The Grove

Trees and Climate Action Blog

The Grove: A tree and climate action blog keeping you informed and part of the BGPP movement.

World Soil Day


December 5, 2023

Climate change has increased the amount of wildfire activity we experience globally. The recent fires are burning at such a high and uncontrolled rate that nutrients and seed source are burned out of the soil. Soil that has burned at high and prolonged temperatures lacks water, organics and micoorganisms. Root systems dry and break, leaving water with little place to go. 

Healthy soil composition requires minerals, organic matter, water, oxygen and microorganisms. So, how do these components come to be part of the soil?

Trees. Trees are an integral part in healthy soil composition.

As trees shed there leaves and needles, they fall to the ground forming the top soil layer. Fall, winter and spring bring rain and moisture which helps these organics break down, contributing to lush topsoil. 

Topsoil grows richer and attracts insects. Insects eat, digest, produce waste and expire, creating fertilizer. Birds come to eat the insects, making homes in trees, and they too create fertilizer for the soil, eating, digesting and creating waste and microorganisms.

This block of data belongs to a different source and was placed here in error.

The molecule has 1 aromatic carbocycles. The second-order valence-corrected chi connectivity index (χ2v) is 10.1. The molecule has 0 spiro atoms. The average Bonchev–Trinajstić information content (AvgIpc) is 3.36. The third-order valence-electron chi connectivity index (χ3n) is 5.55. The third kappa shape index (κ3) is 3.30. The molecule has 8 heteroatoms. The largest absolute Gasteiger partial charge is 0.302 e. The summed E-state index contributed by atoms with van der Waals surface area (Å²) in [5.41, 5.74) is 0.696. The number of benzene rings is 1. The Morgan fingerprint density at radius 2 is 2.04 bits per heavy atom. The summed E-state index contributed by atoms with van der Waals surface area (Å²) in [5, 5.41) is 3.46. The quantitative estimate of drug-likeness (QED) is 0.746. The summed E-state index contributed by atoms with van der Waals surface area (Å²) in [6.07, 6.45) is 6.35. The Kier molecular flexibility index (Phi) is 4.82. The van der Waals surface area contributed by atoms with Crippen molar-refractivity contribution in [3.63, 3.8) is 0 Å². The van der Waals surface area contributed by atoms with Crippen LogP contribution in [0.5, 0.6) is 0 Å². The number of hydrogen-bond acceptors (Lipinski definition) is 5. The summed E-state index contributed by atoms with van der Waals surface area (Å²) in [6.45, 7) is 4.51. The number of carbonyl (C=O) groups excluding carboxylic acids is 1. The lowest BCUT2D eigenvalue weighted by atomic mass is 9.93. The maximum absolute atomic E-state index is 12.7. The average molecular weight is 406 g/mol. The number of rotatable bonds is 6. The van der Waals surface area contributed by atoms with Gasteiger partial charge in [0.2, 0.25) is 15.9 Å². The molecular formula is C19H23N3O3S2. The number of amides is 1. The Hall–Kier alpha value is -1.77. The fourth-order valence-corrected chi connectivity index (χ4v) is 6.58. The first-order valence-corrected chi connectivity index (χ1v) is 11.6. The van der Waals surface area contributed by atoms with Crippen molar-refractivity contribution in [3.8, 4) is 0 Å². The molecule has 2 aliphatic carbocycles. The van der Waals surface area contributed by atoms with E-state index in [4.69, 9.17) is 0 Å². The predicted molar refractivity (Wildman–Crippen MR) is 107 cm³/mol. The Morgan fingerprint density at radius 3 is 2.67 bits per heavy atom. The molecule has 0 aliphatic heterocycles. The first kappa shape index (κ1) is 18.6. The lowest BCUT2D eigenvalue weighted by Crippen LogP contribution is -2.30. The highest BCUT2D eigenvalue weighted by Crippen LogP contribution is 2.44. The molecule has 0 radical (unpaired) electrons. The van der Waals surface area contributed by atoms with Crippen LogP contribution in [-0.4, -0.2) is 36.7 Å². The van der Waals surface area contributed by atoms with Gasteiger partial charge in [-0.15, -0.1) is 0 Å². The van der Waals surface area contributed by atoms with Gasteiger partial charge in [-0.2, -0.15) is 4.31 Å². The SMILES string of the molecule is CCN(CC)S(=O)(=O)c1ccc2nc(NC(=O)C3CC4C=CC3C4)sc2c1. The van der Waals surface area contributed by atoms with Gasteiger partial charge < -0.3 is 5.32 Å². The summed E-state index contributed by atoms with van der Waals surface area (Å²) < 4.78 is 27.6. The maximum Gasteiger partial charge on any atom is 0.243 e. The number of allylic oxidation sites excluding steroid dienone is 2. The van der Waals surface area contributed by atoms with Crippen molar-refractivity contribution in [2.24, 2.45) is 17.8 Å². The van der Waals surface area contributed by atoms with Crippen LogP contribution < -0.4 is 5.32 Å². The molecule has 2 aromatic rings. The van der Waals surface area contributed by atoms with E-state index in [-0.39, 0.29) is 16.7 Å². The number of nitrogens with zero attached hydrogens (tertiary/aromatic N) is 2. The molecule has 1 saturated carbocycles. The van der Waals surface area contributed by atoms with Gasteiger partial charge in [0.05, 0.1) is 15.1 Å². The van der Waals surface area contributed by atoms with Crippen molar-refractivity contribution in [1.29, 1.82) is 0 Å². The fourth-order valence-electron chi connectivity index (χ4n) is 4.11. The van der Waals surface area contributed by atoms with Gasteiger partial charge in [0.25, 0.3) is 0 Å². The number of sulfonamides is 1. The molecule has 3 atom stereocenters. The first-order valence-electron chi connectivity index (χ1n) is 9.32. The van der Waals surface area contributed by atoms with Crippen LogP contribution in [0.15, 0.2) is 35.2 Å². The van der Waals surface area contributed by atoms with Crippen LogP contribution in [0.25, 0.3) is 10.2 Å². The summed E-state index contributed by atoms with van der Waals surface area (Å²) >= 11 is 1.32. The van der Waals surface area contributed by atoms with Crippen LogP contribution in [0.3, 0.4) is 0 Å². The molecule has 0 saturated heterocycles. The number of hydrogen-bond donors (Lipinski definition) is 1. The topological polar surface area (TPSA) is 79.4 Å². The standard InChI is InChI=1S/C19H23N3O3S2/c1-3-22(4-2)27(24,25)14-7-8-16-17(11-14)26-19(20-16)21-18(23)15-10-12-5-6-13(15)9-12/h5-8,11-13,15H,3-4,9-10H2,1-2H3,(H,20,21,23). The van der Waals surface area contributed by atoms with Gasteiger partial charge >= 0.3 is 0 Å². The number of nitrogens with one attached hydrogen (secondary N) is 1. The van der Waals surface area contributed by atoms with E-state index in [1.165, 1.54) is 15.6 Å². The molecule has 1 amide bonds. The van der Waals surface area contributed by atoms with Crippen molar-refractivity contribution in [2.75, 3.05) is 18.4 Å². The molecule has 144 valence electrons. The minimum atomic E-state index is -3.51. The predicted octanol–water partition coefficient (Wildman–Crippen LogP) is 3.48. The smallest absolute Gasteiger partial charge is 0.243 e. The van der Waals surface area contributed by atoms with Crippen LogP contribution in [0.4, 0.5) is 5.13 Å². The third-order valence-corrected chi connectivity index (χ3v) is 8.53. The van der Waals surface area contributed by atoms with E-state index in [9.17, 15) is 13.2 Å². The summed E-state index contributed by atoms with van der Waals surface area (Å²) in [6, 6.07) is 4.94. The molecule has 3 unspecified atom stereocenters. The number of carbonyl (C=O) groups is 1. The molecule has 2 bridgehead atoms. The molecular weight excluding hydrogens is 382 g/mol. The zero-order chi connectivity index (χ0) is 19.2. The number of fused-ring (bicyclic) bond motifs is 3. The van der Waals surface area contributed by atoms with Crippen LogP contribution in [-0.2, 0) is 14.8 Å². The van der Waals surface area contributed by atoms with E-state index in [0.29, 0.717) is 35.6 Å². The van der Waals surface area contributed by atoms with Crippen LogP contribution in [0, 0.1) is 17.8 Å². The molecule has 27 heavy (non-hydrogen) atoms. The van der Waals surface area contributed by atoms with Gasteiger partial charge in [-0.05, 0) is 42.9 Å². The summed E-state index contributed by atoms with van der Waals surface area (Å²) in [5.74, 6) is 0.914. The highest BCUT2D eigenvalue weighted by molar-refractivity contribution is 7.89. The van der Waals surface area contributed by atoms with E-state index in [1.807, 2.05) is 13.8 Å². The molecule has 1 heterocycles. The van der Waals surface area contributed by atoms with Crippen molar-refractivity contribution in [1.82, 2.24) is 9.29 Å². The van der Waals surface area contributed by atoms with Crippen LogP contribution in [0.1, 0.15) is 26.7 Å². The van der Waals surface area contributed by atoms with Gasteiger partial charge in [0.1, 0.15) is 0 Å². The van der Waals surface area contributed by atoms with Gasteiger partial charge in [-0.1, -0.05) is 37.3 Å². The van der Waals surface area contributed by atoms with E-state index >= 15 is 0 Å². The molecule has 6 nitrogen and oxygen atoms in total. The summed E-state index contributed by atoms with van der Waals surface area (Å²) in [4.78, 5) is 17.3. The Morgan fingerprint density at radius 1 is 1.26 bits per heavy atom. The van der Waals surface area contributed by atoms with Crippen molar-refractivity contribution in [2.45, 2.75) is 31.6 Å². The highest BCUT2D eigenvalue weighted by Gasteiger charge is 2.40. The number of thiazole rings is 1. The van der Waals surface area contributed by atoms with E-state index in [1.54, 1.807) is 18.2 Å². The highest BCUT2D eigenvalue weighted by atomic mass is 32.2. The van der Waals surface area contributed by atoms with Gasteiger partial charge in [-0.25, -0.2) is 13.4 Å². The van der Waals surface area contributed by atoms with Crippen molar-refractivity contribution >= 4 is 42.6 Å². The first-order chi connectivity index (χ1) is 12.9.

Trees also contribute to soil stability. As tree roots grow deep into the ground they create a network for all the components of soil to hold onto. Imagine a bucket of sand, the root systems act as a bucket, keeping the sand compact and in place. Now add water to that bucket. Tree roots not only stabilize soil structures, but help remove excess water by pulling it into the tree. To create long term access to water, root systems and microorganisms create channels and aquifers, reducing the risk of flooding and soil erosion. 

As trees retain water, and increase nutrients they also absorb nutrients from the atmosphere. This is the exchange of carbon and oxygen, whereby the trees absorb carbon and turn out oxygen. 

This whole process acts as a large circle. This being an over simplified description of the amazing process that takes place to create rich, nutrient dense soil. The key take away here: one component is wholly dependant on another. Take away the trees, and we take away alot.

As we celebrate World Soil Day let us also celebrate the entire cycle: the birds, the bugs, the water, the oxygen, the trees, the soil, and our collective ability to take action today. 



‘Conserving soil: precious, finite and under threat’ by the Ecologist

‘How Trees Improve Soil Quality’ by Rally for Rivers

‘Story: Soil erosion and conservation’ by Te Ara

‘What is Topsoil?’ by Online Soil


Verified by MonsterInsights